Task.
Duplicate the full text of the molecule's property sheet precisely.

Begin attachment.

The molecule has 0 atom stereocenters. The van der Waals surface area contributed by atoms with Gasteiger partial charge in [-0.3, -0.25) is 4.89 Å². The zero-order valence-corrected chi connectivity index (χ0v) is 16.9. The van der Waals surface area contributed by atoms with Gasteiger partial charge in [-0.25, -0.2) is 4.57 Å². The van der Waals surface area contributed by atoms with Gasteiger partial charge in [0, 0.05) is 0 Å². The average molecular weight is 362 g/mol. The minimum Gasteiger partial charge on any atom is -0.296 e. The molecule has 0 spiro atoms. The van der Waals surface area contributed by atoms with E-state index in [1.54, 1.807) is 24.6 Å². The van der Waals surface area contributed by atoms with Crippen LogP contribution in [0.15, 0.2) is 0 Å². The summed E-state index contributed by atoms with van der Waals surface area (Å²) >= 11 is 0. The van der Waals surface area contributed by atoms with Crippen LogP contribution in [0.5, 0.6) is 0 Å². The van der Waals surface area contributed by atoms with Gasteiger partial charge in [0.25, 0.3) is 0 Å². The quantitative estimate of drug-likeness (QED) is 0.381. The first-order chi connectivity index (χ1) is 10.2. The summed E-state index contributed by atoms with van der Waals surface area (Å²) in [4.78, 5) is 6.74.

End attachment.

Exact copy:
The molecule has 0 atom stereocenters. The van der Waals surface area contributed by atoms with Gasteiger partial charge in [-0.3, -0.25) is 4.89 Å². The zero-order valence-corrected chi connectivity index (χ0v) is 16.9. The van der Waals surface area contributed by atoms with Gasteiger partial charge in [-0.25, -0.2) is 4.57 Å². The van der Waals surface area contributed by atoms with Gasteiger partial charge in [0, 0.05) is 0 Å². The average molecular weight is 362 g/mol. The minimum Gasteiger partial charge on any atom is -0.296 e. The molecule has 0 spiro atoms. The van der Waals surface area contributed by atoms with E-state index in [1.54, 1.807) is 24.6 Å². The van der Waals surface area contributed by atoms with Crippen LogP contribution in [0.15, 0.2) is 0 Å². The summed E-state index contributed by atoms with van der Waals surface area (Å²) >= 11 is 0. The van der Waals surface area contributed by atoms with Crippen LogP contribution in [0.5, 0.6) is 0 Å². The van der Waals surface area contributed by atoms with Gasteiger partial charge in [0.25, 0.3) is 0 Å². The quantitative estimate of drug-likeness (QED) is 0.381. The first-order chi connectivity index (χ1) is 10.2. The summed E-state index contributed by atoms with van der Waals surface area (Å²) in [4.78, 5) is 6.74.